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Insect-inspired smartphone projector focuses images onto uneven surfaces


May 11, 2012

The Fraunhofer smartphone projector actually consists of an array of 200 microprojectors

The Fraunhofer smartphone projector actually consists of an array of 200 microprojectors

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If you were using a smartphone projector to shine an image onto an uneven surface, or onto a flat surface but at a diagonal angle, parts of the image would end up out of focus ... unless, that is, your phone featured a new prototype LED projector developed by Germany’s Fraunhofer Institute for Applied Optics and Precision Engineering. Inspired by the compound eyes of insects, the device can reportedly display crisp, bright, distortion-free visuals onto irregular surfaces, and at non-perpendicular angles. Additionally, users can manipulate that display by reaching in and touching the projection surface.

The secret to the system is that it incorporates not just one projector, but an array of 200 microprojectors. Each one of those projects the same complete image, their shots all superimposed on top of one another on the wall – or whatever surface is being used. However, each microprojector can independently adjust the focus of its image, based on how far it is from the surface. If integrated into a smartphone, the phone’s position sensor and camera could be used to provide the necessary data.

What it all boils down to is that even if the picture were being projected onto a curved surface, every part of that surface would be reflecting an image that was custom-focused to its own unique distance from the array.

Besides being made up of 200 visible pictures, however, the image is also overlaid with a grid of infrared lines, invisible to the human eye. If the user sticks their fingers onto the projected image and starts doing the same sorts of things they would do on a touchscreen display, a sensor registers when and where those lines are broken, and the system reacts accordingly. The Fraunhofer researchers suggest that this could lead to smartphones that could be controlled from a large projected image of their screen, instead of from the cramped screen itself.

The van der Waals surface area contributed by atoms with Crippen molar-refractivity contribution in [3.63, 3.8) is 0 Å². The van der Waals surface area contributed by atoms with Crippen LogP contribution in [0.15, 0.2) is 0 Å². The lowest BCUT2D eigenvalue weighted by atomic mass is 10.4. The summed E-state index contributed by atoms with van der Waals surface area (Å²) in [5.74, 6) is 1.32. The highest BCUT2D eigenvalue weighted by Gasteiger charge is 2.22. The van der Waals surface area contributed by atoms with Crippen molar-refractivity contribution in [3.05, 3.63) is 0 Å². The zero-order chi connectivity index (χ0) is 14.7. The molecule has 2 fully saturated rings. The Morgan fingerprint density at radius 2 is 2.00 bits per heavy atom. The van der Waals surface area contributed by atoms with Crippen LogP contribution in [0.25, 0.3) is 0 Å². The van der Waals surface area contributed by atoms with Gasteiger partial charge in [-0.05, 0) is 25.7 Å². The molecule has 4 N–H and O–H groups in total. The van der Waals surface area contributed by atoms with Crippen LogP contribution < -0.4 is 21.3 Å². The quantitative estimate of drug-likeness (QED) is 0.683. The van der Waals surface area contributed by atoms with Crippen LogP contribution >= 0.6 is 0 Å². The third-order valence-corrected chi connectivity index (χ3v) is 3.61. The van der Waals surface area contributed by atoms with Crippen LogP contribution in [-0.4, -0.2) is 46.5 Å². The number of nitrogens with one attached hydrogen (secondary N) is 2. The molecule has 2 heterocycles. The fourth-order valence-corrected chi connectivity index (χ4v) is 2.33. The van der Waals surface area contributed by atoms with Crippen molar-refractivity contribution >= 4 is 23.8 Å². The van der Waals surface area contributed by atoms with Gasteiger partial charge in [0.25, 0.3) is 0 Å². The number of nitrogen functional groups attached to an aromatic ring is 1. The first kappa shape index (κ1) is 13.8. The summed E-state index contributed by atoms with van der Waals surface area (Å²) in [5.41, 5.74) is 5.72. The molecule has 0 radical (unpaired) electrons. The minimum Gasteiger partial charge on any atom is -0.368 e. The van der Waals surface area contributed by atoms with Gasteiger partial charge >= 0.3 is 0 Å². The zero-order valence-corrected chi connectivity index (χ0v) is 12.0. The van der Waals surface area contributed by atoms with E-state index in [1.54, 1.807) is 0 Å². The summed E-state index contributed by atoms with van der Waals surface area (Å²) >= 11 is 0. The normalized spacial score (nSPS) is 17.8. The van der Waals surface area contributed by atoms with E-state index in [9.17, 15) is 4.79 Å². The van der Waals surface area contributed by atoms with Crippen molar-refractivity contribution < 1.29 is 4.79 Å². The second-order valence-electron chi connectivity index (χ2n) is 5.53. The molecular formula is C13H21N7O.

The entire LED projector system measure 2 x 2 centimeters (0.79 x 0.79 inches), and is reportedly well-suited to large-scale production. It may be a few years before it makes its way into commercially-available phones, however, as it requires quite a high pixel density in order to work properly.

Source: Fraunhofer

About the Author
Ben Coxworth An experienced freelance writer, videographer and television producer, Ben's interest in all forms of innovation is particularly fanatical when it comes to human-powered transportation, film-making gear, environmentally-friendly technologies and anything that's designed to go underwater. He lives in Edmonton, Alberta, where he spends a lot of time going over the handlebars of his mountain bike, hanging out in off-leash parks, and wishing the Pacific Ocean wasn't so far away. All articles by Ben Coxworth

Wow, that's a lot more complex than just a simple laser projector like the Microvision SHOWWX http://www.gizmag.com/microvisions-second-generation-showwx-laser-pico-projector/17027/


Please only ask me to Program a VCR.

Flipider Comm

I have to add a cloud to the phone LED projector silver lining, mini ones cannot project an image over 1000 ansi lumens(most are nearer 100).

The best commercial 'LED' projector's by power are those made by Casio (2700 ansi lumens), if its Laser assisted chips were placed in a phone then we are cooking, however this is then a laser Hybrid projectior not LED, but this is the device needed. It would also need to be powered by the mains at all times, my smartphone battery supplies 4.5Wh, at full blast the XJ-A140 from Casio draws 270Wh.

A minimum 1800 - 2000 ansi lumen's is needed to see a projected image in a bright room; there is no need to guess how bad the image gets at 100 ansi lumens but you are probably better off passing around the phone while watching the screen.

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